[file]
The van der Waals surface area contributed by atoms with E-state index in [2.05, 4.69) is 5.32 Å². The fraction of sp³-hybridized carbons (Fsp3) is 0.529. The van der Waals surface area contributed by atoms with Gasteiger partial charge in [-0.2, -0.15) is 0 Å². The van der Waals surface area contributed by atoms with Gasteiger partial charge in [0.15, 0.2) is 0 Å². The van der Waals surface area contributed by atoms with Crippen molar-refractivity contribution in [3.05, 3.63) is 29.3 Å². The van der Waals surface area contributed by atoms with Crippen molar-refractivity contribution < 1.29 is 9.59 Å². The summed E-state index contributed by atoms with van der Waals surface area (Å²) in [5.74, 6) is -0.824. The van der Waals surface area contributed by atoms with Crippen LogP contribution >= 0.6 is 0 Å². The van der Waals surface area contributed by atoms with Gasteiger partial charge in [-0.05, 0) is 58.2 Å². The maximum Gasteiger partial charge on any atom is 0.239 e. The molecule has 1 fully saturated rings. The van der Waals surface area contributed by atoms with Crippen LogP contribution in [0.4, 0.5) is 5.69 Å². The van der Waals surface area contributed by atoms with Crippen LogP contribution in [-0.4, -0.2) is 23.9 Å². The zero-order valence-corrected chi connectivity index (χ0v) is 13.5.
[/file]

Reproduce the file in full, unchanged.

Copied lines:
The van der Waals surface area contributed by atoms with E-state index in [2.05, 4.69) is 5.32 Å². The fraction of sp³-hybridized carbons (Fsp3) is 0.529. The van der Waals surface area contributed by atoms with Gasteiger partial charge in [-0.2, -0.15) is 0 Å². The van der Waals surface area contributed by atoms with Gasteiger partial charge in [0.15, 0.2) is 0 Å². The van der Waals surface area contributed by atoms with Crippen molar-refractivity contribution in [3.05, 3.63) is 29.3 Å². The van der Waals surface area contributed by atoms with Crippen molar-refractivity contribution < 1.29 is 9.59 Å². The summed E-state index contributed by atoms with van der Waals surface area (Å²) in [5.74, 6) is -0.824. The van der Waals surface area contributed by atoms with Crippen LogP contribution >= 0.6 is 0 Å². The van der Waals surface area contributed by atoms with Gasteiger partial charge in [-0.05, 0) is 58.2 Å². The maximum Gasteiger partial charge on any atom is 0.239 e. The molecule has 1 fully saturated rings. The van der Waals surface area contributed by atoms with Crippen LogP contribution in [0.4, 0.5) is 5.69 Å². The van der Waals surface area contributed by atoms with Crippen LogP contribution in [-0.4, -0.2) is 23.9 Å². The zero-order valence-corrected chi connectivity index (χ0v) is 13.5.